2.2.2. 3-MPH, Anilines, and Hydroxylamines Exhibit Higher Stability Compared to 4-MPH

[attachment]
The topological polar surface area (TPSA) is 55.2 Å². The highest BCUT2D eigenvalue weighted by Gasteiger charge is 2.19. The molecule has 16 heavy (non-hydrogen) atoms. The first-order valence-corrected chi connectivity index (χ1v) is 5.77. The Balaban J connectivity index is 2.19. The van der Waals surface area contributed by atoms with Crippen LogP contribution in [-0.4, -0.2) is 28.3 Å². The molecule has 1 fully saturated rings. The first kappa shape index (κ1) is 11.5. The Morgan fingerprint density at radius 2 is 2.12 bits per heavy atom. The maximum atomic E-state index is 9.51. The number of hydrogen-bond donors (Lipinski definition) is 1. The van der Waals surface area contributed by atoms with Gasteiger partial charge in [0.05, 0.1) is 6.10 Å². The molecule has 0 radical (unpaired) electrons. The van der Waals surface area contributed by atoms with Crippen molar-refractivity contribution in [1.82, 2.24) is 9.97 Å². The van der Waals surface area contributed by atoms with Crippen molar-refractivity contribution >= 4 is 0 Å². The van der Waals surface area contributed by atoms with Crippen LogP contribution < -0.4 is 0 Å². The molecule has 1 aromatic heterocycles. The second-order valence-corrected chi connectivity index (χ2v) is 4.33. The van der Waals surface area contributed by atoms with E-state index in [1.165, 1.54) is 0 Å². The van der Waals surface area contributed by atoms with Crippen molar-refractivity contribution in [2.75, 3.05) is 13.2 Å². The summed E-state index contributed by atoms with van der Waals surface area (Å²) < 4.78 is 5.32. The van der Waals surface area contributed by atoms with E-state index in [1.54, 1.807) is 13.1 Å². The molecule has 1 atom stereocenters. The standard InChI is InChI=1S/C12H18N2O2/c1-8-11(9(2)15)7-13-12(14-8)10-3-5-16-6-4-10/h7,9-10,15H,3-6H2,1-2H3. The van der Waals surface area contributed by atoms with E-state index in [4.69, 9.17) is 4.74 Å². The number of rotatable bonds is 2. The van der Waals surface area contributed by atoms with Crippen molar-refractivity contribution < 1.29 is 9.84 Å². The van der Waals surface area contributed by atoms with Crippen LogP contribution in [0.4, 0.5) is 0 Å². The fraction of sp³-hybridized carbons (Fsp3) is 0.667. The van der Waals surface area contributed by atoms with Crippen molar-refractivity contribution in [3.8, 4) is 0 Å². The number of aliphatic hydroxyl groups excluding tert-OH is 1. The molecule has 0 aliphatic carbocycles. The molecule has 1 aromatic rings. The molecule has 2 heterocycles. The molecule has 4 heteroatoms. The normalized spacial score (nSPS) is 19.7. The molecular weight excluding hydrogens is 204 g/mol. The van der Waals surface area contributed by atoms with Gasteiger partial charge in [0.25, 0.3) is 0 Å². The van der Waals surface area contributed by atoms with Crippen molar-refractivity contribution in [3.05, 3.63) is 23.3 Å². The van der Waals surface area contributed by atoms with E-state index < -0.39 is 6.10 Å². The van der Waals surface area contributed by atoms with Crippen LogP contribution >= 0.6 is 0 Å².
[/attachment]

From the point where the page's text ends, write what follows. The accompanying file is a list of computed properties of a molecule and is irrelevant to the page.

In comparison to 4-MPH, 3-MPH produced considerably less by-products (Figure 4); not only were the tentative diphenyldiazene, diimine, and demethylated dihydrazone absent from the reagent mixture, but the monohydrazones also had a very low relative intensity. Thus, 3-MPH produced the expected dihydrazone derivative as base peak in the corresponding chromatogram (m/z 313). However, the bis-diazene was also observed due to oxidation in the reaction mixture. In agreement, the derivative of our 3-substituted aniline also gave higher signals compared to the 4-subsituted analogue (data not shown). However, the stability of the 3-MPH derivative was still not satisfactory; after 2–3 hours, signal intensity decreased constantly to 50% at 12 h. However, as response with this reagent was favorable compared to other reagents, we tested the influence of other parameters such as reaction buffers at different pH, the addition of antioxidants or the reducing agent NaCNBH3, and storage at lower temperature. Finally, we observed that in higher organic phase, the stability of the derivatives was crucially enhanced, which led to the development of an optimized protocol; shortly after mixing (after ~30 min) the reagent and target analyte, the aqueous sample was almost completely dried and needed to be re-dissolved in methanol before analysis. These samples did not produce any signal decline over the tested period of 24 h, providing satisfactory stability for proper handling in the lab. Moreover, the procedure offers the possibility of sample concentration with respect to a reasonable evaporation time below 2 h in the vacuum centrifuge (otherwise lyophilization might be recommended). The estimated LOD did not change in comparison to immediate analysis in the aqueous sample.